The idea that we need to make the banks profitable in order to have healthy investment is more and more like the crackerjack salesman needing to be rich before the team can do well.  It's the other way around.

But this basic law of the creation of money is not understood by more than one or two percent of the practitioners on Wall Street or in Academia.  At the Fed it is an anathema to the Ptolmeic monetarists.



First it was the CLEAR Act.  THE most coherent piece of climate legislation that I can remember, and because it hits at the economic heart of the matter:  The price of carbon.  And it does not dodge the institutional imperatives. It puts the onus on the carbon producers, caps the carbon without funky offsets that could be gamed, makes the consumer whole or better than whole with the dividend plan, and sets up the import fences to use the power of the U.S. consumer to drive down carbon use elsewhere.

But now it is Cantwell-McCain, the successor to Glass-Steagall.  This can be done.  Separating the investment and commercial banks.  They ought to be cut up to sizes that make them again subject to market discipline.  We put up the press release yesterday.

Beginning in 1933, Glass-Stegall established a wall between commercial and investment banking to protect depositor money from being put at risk by Wall Street speculation. For nearly 60 years, this firewall maintained the integrity of the banking system; prevented self-dealing and other financial abuses; and limited stock market speculation. But since its repeal, banks have blended banking and brokerage, using loopholes in the Act and other statutes to market financial products like stocks, mutual funds and underwriting stocks to their consumers at the same time. When these megabanks default under the current system, taxpayers pay for the losses twice over.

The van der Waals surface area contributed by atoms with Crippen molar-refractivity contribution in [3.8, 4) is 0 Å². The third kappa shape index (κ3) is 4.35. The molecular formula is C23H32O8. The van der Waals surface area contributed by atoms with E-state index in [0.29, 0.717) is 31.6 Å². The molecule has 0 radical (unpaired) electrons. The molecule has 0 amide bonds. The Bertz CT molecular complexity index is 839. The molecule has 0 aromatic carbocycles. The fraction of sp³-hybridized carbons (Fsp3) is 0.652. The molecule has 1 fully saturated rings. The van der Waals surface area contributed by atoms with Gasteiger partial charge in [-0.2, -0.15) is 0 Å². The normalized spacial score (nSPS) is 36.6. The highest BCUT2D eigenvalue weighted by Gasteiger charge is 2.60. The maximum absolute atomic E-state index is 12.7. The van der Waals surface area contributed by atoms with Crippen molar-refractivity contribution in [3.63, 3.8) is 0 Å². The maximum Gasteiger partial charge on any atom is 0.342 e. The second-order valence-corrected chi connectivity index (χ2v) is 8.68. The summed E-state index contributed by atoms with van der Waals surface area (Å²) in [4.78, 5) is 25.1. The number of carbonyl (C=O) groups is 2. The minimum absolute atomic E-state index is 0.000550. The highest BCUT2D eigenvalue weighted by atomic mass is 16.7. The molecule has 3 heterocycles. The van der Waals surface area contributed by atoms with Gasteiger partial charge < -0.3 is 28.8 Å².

And it was just last month that Cantwell together with Senators Ron Wyden (D-OR) and Bernie Sanders (I-VT), proposed legislation empowering state gambling regulators and attorneys general to examine unregulated derivatives trading.  Appropriately enough.  Noting that state gambling laws were explicitly circumvented and made mute in the 2000 law that allowed unregulated derivatives.

Now if we could just subtract Joe Lieberman we might have a working formula.